April 17, 2013

Welcome All.

Frank Ostaseski said one of the things his teachers have shown him is to welcome all.

Frank’s teachers are the dying, as he is a pioneer in the field of hospice work.

I was introduced to him through one of Tara Brach’s most recent podcasts—I must say, in my experience he demonstrates a rare sensibility.

After the recent Boston tragedy, just how do we do welcome all?

After our child dies, how do we welcome the grief and loss?

After we lose our home, how we do welcome our poverty?

After a boy disrespects us or takes advantage of us, how do we welcome the hurt?

After we get a death sentence, or our life changes on a dime due to the three heavenly messengers Buddha met on the road: Sickness, Old Age and Death, how do we welcome them and how are they heavenly?

One of my favorite people asked me if he thinks people with money have problems.

We all have problems. Problems show us how to grow. Loss teaches us about grief. Betrayal teaches us about forgiveness.

But we have to learn and it’s hard.

One of my young friends tonight said: People are who we need them to be.

My kneejerk response was to say no. Luckily, my kneejerk lasted a second before my heart heard the grain of truth in the statement.

You see, as a poet, I always rebelled against the idea that poetry is subjective as my knee told me my experience of others is not about me. Poetry must hold its own truth no matter who reads it. Individuals are who they are, yet we attract certain people to us and how we relate to individuals is as subjective as how we relate to poetry.

I have two siblings but we all grew up with different parents and trust me—they were the same to everyone else.

If people are who we need them to be, what do we learn about self in that process? That is the process of life, learning about self.

The better we know self, the better able we are to see what life shows us.

As I learn over and over again, it’s rarely about me.

If we are to welcome all of life, no matter what, what does that teach?

And how does that prepare us for death?

Asking the questions is easy compared to feeling the answer.

That is the answer: we have to feel life. We have to feel the loss. We have to feel the betrayal. We have to feel the fear. We have to feel what life offers us, even when the feelings are uncomfortable and even terrifying.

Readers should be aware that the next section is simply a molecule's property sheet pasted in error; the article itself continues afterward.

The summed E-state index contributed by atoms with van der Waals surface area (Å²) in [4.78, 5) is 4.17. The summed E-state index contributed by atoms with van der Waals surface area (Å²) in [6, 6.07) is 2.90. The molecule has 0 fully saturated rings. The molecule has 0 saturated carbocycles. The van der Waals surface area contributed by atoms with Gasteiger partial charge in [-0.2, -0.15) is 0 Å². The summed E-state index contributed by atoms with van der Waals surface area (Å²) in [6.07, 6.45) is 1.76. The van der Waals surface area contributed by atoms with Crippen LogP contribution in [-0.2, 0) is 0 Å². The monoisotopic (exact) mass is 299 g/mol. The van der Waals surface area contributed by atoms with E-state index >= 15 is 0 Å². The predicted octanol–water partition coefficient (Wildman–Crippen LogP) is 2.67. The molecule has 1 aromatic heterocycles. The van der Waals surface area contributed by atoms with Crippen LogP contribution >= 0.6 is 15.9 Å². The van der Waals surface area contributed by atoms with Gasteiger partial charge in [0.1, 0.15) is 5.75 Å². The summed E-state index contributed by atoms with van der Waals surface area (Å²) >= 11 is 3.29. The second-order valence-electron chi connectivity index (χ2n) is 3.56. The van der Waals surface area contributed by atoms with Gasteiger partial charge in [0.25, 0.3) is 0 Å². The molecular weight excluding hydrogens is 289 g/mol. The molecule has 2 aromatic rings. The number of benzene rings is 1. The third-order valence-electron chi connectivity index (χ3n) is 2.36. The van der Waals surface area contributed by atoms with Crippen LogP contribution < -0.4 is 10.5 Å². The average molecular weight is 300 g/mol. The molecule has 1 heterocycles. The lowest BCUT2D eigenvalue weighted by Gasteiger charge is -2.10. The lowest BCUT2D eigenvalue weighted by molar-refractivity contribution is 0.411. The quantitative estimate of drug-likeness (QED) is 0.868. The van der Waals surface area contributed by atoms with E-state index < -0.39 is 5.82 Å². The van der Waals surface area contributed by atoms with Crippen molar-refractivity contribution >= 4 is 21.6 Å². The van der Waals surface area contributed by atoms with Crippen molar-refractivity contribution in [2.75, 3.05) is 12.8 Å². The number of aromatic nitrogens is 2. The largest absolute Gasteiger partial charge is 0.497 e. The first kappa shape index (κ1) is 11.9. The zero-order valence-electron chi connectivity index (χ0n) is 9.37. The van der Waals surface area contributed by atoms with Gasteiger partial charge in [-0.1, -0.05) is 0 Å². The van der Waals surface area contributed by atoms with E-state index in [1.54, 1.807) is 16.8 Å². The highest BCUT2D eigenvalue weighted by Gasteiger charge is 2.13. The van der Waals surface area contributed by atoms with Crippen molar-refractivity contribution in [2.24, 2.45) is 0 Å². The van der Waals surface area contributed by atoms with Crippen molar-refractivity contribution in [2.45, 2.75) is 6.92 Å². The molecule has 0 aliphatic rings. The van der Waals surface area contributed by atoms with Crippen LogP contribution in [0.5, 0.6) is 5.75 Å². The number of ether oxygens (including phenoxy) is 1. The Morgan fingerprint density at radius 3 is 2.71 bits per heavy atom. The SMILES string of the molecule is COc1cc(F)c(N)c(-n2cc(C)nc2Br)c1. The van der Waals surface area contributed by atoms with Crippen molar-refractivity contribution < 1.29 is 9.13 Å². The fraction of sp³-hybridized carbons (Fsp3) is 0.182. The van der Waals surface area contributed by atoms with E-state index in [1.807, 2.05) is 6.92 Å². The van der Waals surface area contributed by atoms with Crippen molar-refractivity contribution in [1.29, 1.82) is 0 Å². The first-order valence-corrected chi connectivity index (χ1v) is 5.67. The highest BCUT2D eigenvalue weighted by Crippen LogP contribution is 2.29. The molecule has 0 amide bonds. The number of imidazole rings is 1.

Trust me, I am a pro at finding ways to avoid what I feel but I am getting better. I am in fear more often than not.

For a long time I used to feel anger—nw I feel grief.

I also feel joy and peace and hope.

I don’t have much experience with the dying like Frank. I don’t have much experience burying people—and my guess is I am going to live a long time so I can learn.

I talk to my dad all the time—he turns 87 this year. I cannot imagine his depth of feeling.

I believe as we get older, we feel things more profoundly, in a deeper way.

I believe denial loses its shoes and does not dance as well. I believe what hurts, hurts more. I believe we love more and more strongly.

And, I believe we are better able to process the hurt and the joy—I don’t think it gets any easier.

So how can I write a post that tells us to welcome all, after Boston?

This man Frank touched and opened my heart. Most touched directly by Boston are probably numb and in shock—all there have my prayers and compassion. I cannot fathom it.

I write this because life teaches me that we won’t heal unless we feel the feelings…and healing is not easy. Now may not be the time to feel Boston for many, though the whole Nation felt it in one way or another.

Life gives us the opportunity to heal by living the joy and the sorrow.

Buddha claimed there were over 10,000.

My guess is there are as many as there are souls who come and go on earth.



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Ed: Bryonie Wise




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